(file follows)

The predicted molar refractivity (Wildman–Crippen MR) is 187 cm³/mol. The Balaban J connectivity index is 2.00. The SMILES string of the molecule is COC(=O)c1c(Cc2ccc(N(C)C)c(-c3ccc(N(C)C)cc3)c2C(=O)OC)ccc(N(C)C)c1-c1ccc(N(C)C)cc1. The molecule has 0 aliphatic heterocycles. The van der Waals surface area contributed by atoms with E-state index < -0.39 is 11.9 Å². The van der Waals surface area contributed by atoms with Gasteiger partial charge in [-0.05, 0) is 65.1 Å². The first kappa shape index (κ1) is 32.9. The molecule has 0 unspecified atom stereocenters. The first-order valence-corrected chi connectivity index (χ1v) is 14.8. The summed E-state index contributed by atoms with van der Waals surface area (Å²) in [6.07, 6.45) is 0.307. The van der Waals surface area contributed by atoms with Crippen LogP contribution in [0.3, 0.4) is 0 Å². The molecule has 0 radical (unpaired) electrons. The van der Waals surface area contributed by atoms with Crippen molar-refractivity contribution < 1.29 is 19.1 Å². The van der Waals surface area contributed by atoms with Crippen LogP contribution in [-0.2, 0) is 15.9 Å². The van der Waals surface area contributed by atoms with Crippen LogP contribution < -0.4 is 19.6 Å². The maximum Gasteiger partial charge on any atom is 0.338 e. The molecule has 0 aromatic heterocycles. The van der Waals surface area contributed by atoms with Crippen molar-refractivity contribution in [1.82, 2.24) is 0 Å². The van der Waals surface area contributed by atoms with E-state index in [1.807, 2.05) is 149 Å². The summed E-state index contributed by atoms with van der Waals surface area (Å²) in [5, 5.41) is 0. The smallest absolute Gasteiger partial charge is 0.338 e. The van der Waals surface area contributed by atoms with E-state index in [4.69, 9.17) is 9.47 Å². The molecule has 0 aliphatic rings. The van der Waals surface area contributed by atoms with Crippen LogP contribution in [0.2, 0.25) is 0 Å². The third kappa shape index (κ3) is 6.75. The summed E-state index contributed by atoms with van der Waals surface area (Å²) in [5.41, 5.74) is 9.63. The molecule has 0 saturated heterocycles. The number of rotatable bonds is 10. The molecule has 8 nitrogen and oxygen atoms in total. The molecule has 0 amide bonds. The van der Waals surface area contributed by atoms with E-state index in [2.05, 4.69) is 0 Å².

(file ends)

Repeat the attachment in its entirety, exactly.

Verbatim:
The predicted molar refractivity (Wildman–Crippen MR) is 187 cm³/mol. The Balaban J connectivity index is 2.00. The SMILES string of the molecule is COC(=O)c1c(Cc2ccc(N(C)C)c(-c3ccc(N(C)C)cc3)c2C(=O)OC)ccc(N(C)C)c1-c1ccc(N(C)C)cc1. The molecule has 0 aliphatic heterocycles. The van der Waals surface area contributed by atoms with E-state index < -0.39 is 11.9 Å². The van der Waals surface area contributed by atoms with Gasteiger partial charge in [-0.05, 0) is 65.1 Å². The first kappa shape index (κ1) is 32.9. The molecule has 0 unspecified atom stereocenters. The first-order valence-corrected chi connectivity index (χ1v) is 14.8. The summed E-state index contributed by atoms with van der Waals surface area (Å²) in [6.07, 6.45) is 0.307. The van der Waals surface area contributed by atoms with Crippen LogP contribution in [0.3, 0.4) is 0 Å². The molecule has 0 radical (unpaired) electrons. The van der Waals surface area contributed by atoms with Crippen molar-refractivity contribution < 1.29 is 19.1 Å². The van der Waals surface area contributed by atoms with Crippen LogP contribution in [-0.2, 0) is 15.9 Å². The van der Waals surface area contributed by atoms with Crippen LogP contribution < -0.4 is 19.6 Å². The maximum Gasteiger partial charge on any atom is 0.338 e. The molecule has 0 aromatic heterocycles. The van der Waals surface area contributed by atoms with Crippen molar-refractivity contribution in [1.82, 2.24) is 0 Å². The van der Waals surface area contributed by atoms with E-state index in [1.807, 2.05) is 149 Å². The summed E-state index contributed by atoms with van der Waals surface area (Å²) in [5, 5.41) is 0. The smallest absolute Gasteiger partial charge is 0.338 e. The van der Waals surface area contributed by atoms with E-state index in [4.69, 9.17) is 9.47 Å². The molecule has 0 aliphatic rings. The van der Waals surface area contributed by atoms with Crippen LogP contribution in [0.2, 0.25) is 0 Å². The third kappa shape index (κ3) is 6.75. The summed E-state index contributed by atoms with van der Waals surface area (Å²) in [5.41, 5.74) is 9.63. The molecule has 0 saturated heterocycles. The number of rotatable bonds is 10. The molecule has 8 nitrogen and oxygen atoms in total. The molecule has 0 amide bonds. The van der Waals surface area contributed by atoms with E-state index in [2.05, 4.69) is 0 Å².